CEOs value lessons from teen jobs

Donald Trump, who turns 62 this month, also started out in the family business. He would go to construction sites with his father and watch how he negotiated with contractors. "He was on the sites at 6 a.m. every day," Trump says. "He was a relentless worker, and I was expected to keep up with him."

Loews Hotels CEO Jonathan Tisch, 54, started behind the front desk of the Americana Hotel in New York, where he substituted his middle name for his last name so that customers and co-workers wouldn't know his family owned the hotel. Andrew Cosslett, 53, the British CEO of InterContinental Hotel Group, went to the South of France in 1975 to clean rooms and change beds at a resort in Cap d'Agde. The work was hard and repetitive, but Cosslett says he learned French, and the job was more enjoyable than those he worked later back in England: forklift driver, barman and accounts clerk in a soft-drinks business.

"Looking back, all of them have given me invaluable experience that I have drawn on," says Cosslett, who runs a company in charge of 585,094 guest rooms in 100 countries.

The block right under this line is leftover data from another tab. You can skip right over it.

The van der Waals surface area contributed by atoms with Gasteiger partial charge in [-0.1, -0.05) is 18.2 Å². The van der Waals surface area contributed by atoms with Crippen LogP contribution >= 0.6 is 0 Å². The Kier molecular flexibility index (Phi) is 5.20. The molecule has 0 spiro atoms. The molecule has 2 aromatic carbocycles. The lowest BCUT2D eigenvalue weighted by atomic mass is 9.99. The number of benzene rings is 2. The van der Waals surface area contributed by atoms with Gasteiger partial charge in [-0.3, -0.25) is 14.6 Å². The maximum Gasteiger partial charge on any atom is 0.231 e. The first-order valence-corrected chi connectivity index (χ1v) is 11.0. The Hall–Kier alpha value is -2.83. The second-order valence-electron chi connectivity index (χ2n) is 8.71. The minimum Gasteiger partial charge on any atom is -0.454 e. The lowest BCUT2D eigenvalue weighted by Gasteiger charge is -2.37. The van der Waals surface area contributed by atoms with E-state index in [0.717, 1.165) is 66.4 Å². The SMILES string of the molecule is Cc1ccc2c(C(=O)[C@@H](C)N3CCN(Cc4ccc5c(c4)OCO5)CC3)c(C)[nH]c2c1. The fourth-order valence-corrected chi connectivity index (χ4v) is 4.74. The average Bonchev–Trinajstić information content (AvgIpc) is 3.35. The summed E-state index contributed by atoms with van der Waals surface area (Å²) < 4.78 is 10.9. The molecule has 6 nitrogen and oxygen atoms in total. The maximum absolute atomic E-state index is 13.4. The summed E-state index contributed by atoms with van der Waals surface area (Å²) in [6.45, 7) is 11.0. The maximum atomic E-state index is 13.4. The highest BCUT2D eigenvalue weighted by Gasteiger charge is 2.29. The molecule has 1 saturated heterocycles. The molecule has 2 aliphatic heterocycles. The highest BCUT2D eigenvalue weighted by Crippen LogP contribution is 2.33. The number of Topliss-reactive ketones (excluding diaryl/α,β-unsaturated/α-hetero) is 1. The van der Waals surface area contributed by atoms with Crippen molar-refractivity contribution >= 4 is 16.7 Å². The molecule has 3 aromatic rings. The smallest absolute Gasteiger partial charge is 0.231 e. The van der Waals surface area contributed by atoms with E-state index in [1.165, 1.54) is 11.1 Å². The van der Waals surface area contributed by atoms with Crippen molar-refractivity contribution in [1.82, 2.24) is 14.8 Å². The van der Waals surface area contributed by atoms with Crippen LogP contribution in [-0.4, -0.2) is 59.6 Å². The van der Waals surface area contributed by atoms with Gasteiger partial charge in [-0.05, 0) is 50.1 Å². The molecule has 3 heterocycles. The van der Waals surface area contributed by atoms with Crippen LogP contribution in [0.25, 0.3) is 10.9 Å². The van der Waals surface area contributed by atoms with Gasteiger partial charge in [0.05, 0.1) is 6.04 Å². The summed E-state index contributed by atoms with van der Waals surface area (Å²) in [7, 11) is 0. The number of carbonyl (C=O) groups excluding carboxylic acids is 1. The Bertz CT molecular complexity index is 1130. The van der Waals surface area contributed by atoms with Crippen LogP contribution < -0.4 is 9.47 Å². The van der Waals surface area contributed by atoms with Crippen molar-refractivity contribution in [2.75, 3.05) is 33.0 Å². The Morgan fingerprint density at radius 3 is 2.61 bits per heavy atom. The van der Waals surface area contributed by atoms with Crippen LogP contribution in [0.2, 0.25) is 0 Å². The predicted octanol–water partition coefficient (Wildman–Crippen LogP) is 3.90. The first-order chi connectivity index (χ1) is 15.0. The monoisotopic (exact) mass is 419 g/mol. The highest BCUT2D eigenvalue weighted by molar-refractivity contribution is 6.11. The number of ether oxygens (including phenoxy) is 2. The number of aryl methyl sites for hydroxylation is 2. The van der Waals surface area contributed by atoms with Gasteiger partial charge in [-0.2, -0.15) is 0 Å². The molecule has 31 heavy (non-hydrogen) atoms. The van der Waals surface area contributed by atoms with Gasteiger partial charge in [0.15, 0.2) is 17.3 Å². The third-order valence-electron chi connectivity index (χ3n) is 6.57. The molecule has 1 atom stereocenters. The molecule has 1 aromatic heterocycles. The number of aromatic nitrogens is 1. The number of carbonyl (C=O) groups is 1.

Philadelphia University President Stephen Spinelli, 53, co-founder of Jiffy Lube International, was fired as a bus boy when his boss learned he was underage, but he was given a letter of reference and went on to work several more jobs as a teen, often putting in 80-hour weeks. By the time he was 21, he was a summer police officer in Ocean City, Md., where confiscated beer found its way to the police barracks at night.

"Maybe the most fun I've ever had in a summer job," Spinelli says.

Jim McNerney, 58, CEO of Boeing, may have him beat. McNerney recalls working the usual teen jobs around the Chicago suburbs when, one summer, he called up a Colorado rancher on a whim.

"I'm 6-foot-2, strong, and I like to work," he told the rancher.

"Can you ride?" the rancher asked.

"Not yet," McNerney responded, enthusiastically enough to be hired. He baled hay, cleared land, branded cattle and slept in the bunk house.

He learned to ride at night, and by the end of the summer, entered a local rodeo.

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